Breaking the Taboo of Menstruation

In Nepal, menstrual hygiene education can play a life-changing role. It is a prioritized subject in every WASH oriented programs of ECCA and this year’s World Menstrual Hygiene Day proved to be extra special.

Here’s how one of our ECCA counselors Yaji Sharma shares her account of Menstrual Hygiene Day celebration-

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ECCA counselor Yaji with students during the documentary show

On early morning, our team of ECCA moved to Udaya Kharka Higher Secondary School located at Chapagaun around 22 km north from Bajra Barahi Mandir. Our main purpose was to access menstrual hygiene knowledge, attitudes and practices of school girls and to prompt healthy atmosphere in the school. As we started documentary show followed by discussion program among 55 students and additional teachers, we found that the students lacked sufficient knowledge and behavioral practice on menstrual hygiene. There was equal hesitation to interact freely about menstruation.

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But few stood out. Sadiksha Chaudhary, another ECCA counselor writes about her discovery of 15 years old Sabina-

New lease on Life

“Yes, Menstrual Hygiene Awareness is something that has given me a new lease on life. I was totally anonymous about health risk of poor menstrual hygiene management but now, I can break my silence and build awareness among others.” Sabina, a grade nine student of Kittine Higher Secondary School and president of school’s Nature Club shared in an excited voice.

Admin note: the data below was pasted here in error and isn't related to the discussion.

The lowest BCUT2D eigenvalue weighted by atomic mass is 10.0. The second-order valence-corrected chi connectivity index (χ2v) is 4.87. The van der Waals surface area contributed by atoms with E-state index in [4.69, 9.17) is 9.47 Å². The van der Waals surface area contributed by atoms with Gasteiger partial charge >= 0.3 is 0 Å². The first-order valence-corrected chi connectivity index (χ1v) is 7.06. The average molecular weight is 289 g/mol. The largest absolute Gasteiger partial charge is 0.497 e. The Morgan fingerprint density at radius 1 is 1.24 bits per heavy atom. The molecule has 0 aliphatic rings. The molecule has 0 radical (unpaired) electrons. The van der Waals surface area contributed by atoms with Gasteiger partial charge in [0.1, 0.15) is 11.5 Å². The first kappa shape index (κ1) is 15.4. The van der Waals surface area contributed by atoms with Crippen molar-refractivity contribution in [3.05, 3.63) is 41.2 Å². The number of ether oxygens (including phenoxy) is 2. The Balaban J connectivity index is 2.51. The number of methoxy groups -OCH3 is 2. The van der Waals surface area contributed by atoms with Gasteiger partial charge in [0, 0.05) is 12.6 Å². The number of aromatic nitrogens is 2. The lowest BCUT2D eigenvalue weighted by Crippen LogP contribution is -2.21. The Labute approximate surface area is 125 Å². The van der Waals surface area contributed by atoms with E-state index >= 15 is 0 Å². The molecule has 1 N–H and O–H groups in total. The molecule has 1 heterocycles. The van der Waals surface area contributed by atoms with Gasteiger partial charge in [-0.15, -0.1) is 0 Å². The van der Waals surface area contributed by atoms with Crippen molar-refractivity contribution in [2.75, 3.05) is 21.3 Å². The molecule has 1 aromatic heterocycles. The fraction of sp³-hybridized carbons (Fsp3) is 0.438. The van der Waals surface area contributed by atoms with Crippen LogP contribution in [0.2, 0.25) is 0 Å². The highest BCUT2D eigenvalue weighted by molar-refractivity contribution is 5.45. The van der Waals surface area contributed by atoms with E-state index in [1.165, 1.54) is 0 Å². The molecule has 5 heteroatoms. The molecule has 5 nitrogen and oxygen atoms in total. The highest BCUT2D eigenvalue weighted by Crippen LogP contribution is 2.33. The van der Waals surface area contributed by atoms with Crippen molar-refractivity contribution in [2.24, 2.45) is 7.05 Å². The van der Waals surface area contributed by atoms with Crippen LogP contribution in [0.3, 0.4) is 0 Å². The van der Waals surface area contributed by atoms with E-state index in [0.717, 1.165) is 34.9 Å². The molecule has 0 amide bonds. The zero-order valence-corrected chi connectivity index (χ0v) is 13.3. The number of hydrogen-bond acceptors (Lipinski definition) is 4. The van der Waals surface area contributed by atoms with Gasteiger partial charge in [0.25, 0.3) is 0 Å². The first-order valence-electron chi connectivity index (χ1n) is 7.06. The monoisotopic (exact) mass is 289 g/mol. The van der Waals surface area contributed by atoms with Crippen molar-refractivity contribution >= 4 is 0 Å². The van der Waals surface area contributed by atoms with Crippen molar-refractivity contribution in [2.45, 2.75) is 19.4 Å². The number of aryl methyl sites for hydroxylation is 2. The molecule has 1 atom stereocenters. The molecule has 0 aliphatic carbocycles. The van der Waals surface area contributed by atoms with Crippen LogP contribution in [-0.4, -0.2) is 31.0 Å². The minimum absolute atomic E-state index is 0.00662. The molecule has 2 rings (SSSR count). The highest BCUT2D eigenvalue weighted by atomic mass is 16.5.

Sabina’s curiosity towards MHM had attracted everyone in awareness session. She seemed to be more active than other students. and frequently requested everyone to listen attentively. She says she used to use sanitary pads for more than 6 hours, sometimes, a whole day. She used to hide her sanitary clothes so that no one could see it. Sometimes, she even used to leave school. She also says now she is aware about infections that might occur to due to poor menstrual hygiene management.

“I am now more attentive towards MHM and also looking forward to inform my family, friends and relatives about it”, said Ms. Shrestha. “Thank you ECCA and ECCA counselors for all the help”, she added.

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Menstrual hygiene program at ECCA for schools from southern Lalitpur 

Infact, ECCA will continue to help schools understand and make requisite arrangements so that girls need not skip school due to menstruation or drop out completely. (A research grant has been announced on the topic “WASH and Girl Friendly Toilet: Social and Technical aspects in the context of Nepal” targeting young and enthusiastic researchers) Besides this, schools can play a very important role by providing exclusive focus on menstrual hygiene while developing school’s health education curriculum. Improving toilet and water facilities is an obvious solution but teachers and parents also carry a responsibility to guide girls correctly on safe menstrual practice.

 

 

 

 

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